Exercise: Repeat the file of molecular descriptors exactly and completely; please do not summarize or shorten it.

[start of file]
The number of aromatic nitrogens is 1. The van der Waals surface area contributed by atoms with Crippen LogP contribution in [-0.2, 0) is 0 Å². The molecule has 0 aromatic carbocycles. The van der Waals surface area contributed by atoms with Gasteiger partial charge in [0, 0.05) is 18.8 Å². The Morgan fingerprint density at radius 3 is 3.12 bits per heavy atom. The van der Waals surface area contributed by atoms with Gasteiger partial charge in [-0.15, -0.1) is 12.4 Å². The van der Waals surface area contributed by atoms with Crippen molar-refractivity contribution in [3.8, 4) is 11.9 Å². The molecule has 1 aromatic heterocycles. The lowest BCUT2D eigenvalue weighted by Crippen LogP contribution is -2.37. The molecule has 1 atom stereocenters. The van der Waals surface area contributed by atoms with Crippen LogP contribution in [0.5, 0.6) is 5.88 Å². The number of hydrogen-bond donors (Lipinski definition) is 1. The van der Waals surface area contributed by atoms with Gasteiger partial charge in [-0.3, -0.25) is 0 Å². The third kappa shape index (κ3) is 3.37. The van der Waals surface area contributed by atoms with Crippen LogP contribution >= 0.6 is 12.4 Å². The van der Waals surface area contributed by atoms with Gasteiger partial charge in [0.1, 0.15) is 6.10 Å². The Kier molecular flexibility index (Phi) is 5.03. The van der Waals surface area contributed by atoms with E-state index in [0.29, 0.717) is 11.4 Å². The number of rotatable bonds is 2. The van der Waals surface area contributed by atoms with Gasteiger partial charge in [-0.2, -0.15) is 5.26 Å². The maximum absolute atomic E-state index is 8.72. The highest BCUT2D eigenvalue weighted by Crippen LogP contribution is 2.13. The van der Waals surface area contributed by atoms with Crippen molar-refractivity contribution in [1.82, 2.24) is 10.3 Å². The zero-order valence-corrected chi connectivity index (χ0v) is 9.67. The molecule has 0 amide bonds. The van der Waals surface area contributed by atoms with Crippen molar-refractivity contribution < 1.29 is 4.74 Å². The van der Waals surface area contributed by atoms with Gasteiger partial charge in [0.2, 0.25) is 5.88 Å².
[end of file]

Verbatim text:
The number of aromatic nitrogens is 1. The van der Waals surface area contributed by atoms with Crippen LogP contribution in [-0.2, 0) is 0 Å². The molecule has 0 aromatic carbocycles. The van der Waals surface area contributed by atoms with Gasteiger partial charge in [0, 0.05) is 18.8 Å². The Morgan fingerprint density at radius 3 is 3.12 bits per heavy atom. The van der Waals surface area contributed by atoms with Gasteiger partial charge in [-0.15, -0.1) is 12.4 Å². The van der Waals surface area contributed by atoms with Crippen molar-refractivity contribution in [3.8, 4) is 11.9 Å². The molecule has 1 aromatic heterocycles. The lowest BCUT2D eigenvalue weighted by Crippen LogP contribution is -2.37. The molecule has 1 atom stereocenters. The van der Waals surface area contributed by atoms with Crippen LogP contribution in [0.5, 0.6) is 5.88 Å². The number of hydrogen-bond donors (Lipinski definition) is 1. The van der Waals surface area contributed by atoms with Gasteiger partial charge in [-0.3, -0.25) is 0 Å². The third kappa shape index (κ3) is 3.37. The van der Waals surface area contributed by atoms with Crippen LogP contribution >= 0.6 is 12.4 Å². The van der Waals surface area contributed by atoms with Gasteiger partial charge in [0.1, 0.15) is 6.10 Å². The Kier molecular flexibility index (Phi) is 5.03. The van der Waals surface area contributed by atoms with E-state index in [0.29, 0.717) is 11.4 Å². The number of rotatable bonds is 2. The van der Waals surface area contributed by atoms with Gasteiger partial charge in [-0.2, -0.15) is 5.26 Å². The maximum absolute atomic E-state index is 8.72. The highest BCUT2D eigenvalue weighted by Crippen LogP contribution is 2.13. The van der Waals surface area contributed by atoms with Crippen molar-refractivity contribution in [1.82, 2.24) is 10.3 Å². The zero-order valence-corrected chi connectivity index (χ0v) is 9.67. The molecule has 0 amide bonds. The van der Waals surface area contributed by atoms with Crippen molar-refractivity contribution < 1.29 is 4.74 Å². The van der Waals surface area contributed by atoms with Gasteiger partial charge in [0.2, 0.25) is 5.88 Å².